What’s it like training for the Paralympics?
It is very intense and exhausting but worth it. It helps being involved in a team sport for me because I can look to my teammates to motivate me those days when I feel too tired to train. To be able to represent Team USA on one of the biggest sporting stages in the world is incredible and humbling. I always aspired to be on this stage and have a lot of pride knowing that I made it!
Did you ever imagine you’d play in the Paralympics?
No, when I was younger, I remember watching the 99 USA women’s soccer team and thinking to myself, I want to be a part of this family! I honestly did not know about the Paralympic movement until I became disabled. But I am excited and ready to compete with my family. I can tell my younger self that we made it!
You also do a lot of work in the LGBTQ community with the It Gets Better Project. Talk to me about that?
I am out and proud to be a part of the LGBTQ+ community and thankful to have the family I have that allows me to express my true self. It is so important for me to talk about my identity in hopes that I can help the younger generation teach them that it, in fact, “GETS BETTER”! We all need role models and people that we can look up to. They can remind us that we have similar stories and still can be successful, regardless of what some people may think. Shared experiences bring community, and community brings hope.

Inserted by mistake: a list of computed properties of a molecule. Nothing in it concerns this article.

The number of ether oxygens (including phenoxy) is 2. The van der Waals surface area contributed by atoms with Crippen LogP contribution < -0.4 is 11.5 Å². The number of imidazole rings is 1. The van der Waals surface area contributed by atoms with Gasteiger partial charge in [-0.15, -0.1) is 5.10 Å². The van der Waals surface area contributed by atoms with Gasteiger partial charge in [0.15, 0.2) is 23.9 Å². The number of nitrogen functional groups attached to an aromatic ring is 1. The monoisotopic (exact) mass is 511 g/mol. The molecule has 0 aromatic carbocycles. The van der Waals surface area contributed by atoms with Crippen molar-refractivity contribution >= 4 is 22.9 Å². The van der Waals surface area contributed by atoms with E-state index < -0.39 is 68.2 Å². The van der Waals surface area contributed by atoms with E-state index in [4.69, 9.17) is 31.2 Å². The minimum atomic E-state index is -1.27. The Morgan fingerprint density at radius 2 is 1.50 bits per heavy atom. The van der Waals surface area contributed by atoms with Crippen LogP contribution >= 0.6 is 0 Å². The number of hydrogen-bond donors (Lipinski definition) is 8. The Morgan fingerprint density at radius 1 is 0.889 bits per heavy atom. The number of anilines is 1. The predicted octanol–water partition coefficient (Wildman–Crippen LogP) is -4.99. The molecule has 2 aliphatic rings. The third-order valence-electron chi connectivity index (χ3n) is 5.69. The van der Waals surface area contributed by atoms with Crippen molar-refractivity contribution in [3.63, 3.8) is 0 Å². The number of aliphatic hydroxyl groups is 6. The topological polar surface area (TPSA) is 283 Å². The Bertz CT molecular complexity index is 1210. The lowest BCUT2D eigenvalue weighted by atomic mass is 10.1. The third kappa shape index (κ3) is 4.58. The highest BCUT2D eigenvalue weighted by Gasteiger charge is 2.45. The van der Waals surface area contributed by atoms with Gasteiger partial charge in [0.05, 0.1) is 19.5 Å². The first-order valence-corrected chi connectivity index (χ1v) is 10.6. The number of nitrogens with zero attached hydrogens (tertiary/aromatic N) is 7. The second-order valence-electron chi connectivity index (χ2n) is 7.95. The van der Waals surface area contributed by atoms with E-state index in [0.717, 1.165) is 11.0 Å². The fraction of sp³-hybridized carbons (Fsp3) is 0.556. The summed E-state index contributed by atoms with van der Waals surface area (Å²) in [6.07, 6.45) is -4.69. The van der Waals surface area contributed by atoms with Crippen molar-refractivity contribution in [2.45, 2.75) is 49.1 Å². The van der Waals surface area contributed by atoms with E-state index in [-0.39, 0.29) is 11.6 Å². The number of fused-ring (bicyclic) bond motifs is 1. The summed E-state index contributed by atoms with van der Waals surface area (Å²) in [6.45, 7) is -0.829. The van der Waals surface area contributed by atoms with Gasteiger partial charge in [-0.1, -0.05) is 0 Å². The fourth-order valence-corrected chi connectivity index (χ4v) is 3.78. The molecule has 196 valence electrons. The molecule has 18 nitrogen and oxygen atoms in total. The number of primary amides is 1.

What’s something you have to have with you when you play that we wouldn’t know?
I have a certain pair of shoes that I must wear — shoutout Converse! Always looking for sponsors — I also keep my grandfather’s dog tags in my cushion so that they are always with me when I play.
Should you win a medal, where will it live, and what will that mean to you?
I will keep it in my living room next to my grandmother’s photo. It will remind me of my teammates that I had the chance to compete with and all the hard work and dedication we did in order to get that medal!
To learn more about Team USA, visit TeamUSA.org. The Tokyo Paralympics begin on August 24th on NBC.
About the It Gets Better Project: Launched over a decade ago by syndicated columnist Dan Savage and his partner Terry Miller, the It Gets Better Project is a 501(c)3 nonprofit organization that leverages the power of media to reach millions of people every year and provide critical support and hope to LGBTQ+ youth around the world. Through collaborative partnerships elevating positive portrayals of the LGBTQ+ community, and community building initiatives, the It Gets Better Project strives to uplift, empower, and connect LGBTQ+ youth around the globe. The It Gets Better Project received the 2012 Governor’s Award from the Academy of Television Arts and Sciences; has garnered support from President Joe Biden and former President Barack Obama; along with numerous celebrities such as Kelly Clarkson, Gabrielle Union, Josie Totah, Hayley Kiyoko and Patrick Starrr, and more than 600,000 others who have taken the pledge to share messages of hope and to speak up against intolerance.